The title of the installation Touch Me, 2014, by contrast, can be taken at its word. Panes of black acrylic glass are set up on two easels. Colorful handgrips of the kind that are bolted onto climbing walls encourage the visitor to take the panes and arrange them on pieces of foam mounted on mirrored surfaces, laid out here and there on the floor; as you can take the panes in hand, you encounter the mirror image of your own face (and the gallery space around you). The surfaces of these pieces reflect ambient light, just as powered-off screens do. The framed work A Skin Too Thin (Light to Pink, No.1), 2012, meanwhile, absorbs ambient light, which slowly causes its color to change: It consists of a sheet of photographic paper that has not been treated with fixer. The projected animation Diademseeigel Immersion Prototyp (Diadem Sea Urchin Immersion Prototype), 2014, evokes the world of bioluminescent animals. A pair of white gloves resembling those worn by Mickey Mouse floats through empty space. Propelled solely by a mysterious rotation of the thumbs, the gloves come closer and closer until the viewer can make out individual fibers of the fabric. Then, suddenly, the image of a bioluminescent sea urchin is superimposed on the gloves. The ballet of the animal’s undulating spine resembles human fingers feeling their way in the dark.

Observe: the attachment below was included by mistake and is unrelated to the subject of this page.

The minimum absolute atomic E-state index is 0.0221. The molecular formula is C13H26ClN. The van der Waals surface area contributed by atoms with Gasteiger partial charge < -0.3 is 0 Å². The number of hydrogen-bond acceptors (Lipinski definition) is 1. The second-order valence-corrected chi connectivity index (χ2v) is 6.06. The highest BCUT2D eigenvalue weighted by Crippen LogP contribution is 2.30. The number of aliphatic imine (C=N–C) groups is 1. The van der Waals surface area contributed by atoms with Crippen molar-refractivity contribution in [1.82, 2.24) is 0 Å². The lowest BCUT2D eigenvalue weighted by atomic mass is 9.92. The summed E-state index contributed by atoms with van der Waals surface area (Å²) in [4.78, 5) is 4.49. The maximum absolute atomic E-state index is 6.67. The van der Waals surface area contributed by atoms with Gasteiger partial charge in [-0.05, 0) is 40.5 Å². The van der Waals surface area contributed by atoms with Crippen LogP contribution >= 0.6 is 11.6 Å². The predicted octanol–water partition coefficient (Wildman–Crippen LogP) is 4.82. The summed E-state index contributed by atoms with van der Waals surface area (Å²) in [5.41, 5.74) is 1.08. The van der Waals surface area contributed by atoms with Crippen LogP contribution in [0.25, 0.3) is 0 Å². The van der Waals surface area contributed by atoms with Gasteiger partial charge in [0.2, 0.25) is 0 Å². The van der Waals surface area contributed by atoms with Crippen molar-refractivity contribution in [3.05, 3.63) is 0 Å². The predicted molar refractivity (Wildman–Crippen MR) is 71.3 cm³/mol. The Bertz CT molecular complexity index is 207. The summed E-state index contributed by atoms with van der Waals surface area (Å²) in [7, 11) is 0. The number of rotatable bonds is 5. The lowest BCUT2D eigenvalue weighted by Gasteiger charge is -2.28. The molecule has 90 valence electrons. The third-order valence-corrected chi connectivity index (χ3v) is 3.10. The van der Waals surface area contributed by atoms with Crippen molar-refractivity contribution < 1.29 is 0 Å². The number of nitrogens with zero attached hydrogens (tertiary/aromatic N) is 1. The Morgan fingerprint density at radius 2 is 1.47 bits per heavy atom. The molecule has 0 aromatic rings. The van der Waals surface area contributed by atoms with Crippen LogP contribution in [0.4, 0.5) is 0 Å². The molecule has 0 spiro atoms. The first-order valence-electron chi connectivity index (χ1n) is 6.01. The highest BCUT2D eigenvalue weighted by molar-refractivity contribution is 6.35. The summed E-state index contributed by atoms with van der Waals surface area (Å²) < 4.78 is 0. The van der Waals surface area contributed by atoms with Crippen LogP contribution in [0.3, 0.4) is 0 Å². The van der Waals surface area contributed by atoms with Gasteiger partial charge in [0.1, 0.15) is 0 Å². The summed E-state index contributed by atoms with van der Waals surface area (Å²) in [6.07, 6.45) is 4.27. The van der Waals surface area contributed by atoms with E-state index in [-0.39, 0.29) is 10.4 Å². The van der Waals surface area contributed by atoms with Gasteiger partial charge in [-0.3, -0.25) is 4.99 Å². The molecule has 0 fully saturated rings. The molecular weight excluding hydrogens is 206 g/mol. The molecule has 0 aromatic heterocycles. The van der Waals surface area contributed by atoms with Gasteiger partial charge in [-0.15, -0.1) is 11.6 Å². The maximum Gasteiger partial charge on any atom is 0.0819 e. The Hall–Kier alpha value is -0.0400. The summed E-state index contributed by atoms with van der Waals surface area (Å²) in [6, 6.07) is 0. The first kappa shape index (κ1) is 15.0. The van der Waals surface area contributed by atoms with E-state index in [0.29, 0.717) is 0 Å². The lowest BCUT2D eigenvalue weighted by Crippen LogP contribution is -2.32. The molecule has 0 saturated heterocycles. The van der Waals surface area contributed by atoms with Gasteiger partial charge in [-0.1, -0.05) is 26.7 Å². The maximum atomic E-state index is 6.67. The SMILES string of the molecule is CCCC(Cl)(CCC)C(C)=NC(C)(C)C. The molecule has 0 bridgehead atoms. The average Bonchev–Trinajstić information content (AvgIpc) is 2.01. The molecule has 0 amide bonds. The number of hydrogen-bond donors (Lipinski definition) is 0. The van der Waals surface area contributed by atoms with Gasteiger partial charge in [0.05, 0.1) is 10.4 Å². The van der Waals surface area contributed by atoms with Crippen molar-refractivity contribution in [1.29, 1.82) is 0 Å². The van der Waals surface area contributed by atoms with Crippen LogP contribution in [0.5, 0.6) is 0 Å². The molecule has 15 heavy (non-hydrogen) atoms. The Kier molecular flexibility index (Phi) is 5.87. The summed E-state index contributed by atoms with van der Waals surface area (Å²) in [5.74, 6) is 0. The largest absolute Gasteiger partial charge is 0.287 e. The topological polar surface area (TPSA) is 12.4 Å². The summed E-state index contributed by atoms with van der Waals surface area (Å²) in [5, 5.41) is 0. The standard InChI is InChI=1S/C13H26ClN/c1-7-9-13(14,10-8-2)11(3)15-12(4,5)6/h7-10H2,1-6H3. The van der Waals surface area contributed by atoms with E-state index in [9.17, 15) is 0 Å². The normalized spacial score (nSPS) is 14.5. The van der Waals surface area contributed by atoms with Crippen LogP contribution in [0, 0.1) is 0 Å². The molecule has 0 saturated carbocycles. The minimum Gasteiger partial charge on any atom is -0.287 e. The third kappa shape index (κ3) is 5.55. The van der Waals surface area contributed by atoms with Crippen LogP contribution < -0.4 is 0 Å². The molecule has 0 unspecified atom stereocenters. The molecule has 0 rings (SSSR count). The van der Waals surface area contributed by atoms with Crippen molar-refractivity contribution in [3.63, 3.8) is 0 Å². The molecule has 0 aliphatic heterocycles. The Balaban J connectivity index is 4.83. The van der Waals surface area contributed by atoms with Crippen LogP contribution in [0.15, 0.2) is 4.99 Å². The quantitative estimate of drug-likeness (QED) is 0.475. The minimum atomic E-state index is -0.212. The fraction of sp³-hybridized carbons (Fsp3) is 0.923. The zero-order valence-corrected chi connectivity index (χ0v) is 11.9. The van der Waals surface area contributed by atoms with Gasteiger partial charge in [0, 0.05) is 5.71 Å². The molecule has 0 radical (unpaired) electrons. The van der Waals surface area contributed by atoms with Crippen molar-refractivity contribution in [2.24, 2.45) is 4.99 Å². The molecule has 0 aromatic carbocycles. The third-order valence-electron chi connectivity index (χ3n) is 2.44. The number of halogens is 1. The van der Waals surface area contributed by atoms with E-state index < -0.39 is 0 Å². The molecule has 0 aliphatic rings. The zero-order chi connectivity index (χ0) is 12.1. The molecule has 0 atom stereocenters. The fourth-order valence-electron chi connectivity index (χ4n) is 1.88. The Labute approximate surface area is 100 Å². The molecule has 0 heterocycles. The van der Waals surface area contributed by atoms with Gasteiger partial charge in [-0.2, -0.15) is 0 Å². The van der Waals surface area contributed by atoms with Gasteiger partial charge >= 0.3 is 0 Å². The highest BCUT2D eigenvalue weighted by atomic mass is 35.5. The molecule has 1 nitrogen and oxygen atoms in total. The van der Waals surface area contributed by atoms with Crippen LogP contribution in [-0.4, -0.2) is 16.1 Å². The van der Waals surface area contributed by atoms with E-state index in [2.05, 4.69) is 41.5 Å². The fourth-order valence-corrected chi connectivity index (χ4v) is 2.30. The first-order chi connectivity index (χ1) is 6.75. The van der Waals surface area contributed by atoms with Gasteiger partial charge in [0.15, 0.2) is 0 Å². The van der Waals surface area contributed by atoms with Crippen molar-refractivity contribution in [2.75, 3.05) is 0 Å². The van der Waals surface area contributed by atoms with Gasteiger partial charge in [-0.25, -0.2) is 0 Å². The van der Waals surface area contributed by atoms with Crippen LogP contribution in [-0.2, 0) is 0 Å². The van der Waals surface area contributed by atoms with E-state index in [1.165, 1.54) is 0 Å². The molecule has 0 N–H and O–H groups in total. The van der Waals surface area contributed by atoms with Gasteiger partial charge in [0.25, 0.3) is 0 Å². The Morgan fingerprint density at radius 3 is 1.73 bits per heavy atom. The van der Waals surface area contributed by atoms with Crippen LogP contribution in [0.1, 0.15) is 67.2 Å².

Recording and reflection, radiance and refraction: Winterling’s works catalogue the ways light affects bodies and their properties. In view of the effects she showcases, which inevitably involve visual distortion, we have reason to be skeptical of the assumption that light is a particularly persuasive emblem of a higher principle or the Enlightenment’s belief in reason. Reality in all its complexity is literally beyond the grasp of the luminous phenomena on display on the screens that are increasingly our main access to reality. Not without reason do we associate physical contact with sympathetic connection: our devices may have touch screens, but they screen us from the emotions that would come from actually being touched.


Jessica Silverman Gallery | Dallas Art Fair 2015: Sneak peek at 4 must-visit gallery exhibitors | Culture Map Dallas

“Dallas Art Fair 2015: Sneak peek at 4 must-visit gallery exhibitors”
Culture Map Dallas
March 27, 2015

In preparation for the upcoming Dallas Art Fair at Fashion Industry Gallery April 10-12, we chatted with some of the exhibiting galleries to preview what they have in store for local enthusiasts and collectors…

Art fair veteran Jessica Silverman participates in six to eight a year, bringing a curatorial theme that runs through the works in a visually and conceptually engaging way.m For the Dallas Art Fair, Silverman will explore the process of layering, with Dashiell Manley’s stained glass pieces benefiting from the actual location of the booth. Says Silverman, “Our Dallas booth is placed near glass windows, where tons of light floods inside. Not only do glass partitions reflect the concept [of layering], but they also allow natural light to literally shine through the artworks.”

Other abstract and hyper-figurative work by Hugh Scott-Douglas, Ian Wallace, Hayal Pozanti and Ruairiadh will round out the booth. As the gallery’s roster includes artists that have been acquired by the likes of the Tate Museum, MOMA, LACMA and the Whitney, Jessica Silverman is a must-stop on any fairgoer’s agenda.

Hugh Scott Douglas | Solo Exhibition | Blum & Poe

“Solo Exhibition”
Blum & Poe
19 E. 66th Street, New York, NY 10065
Opening reception: Thursday, April 9, 6-8pm
April 9 – May 30, 2015
Press Release

Barbara Kasten | Stages at ICA Philadelphia | The Seen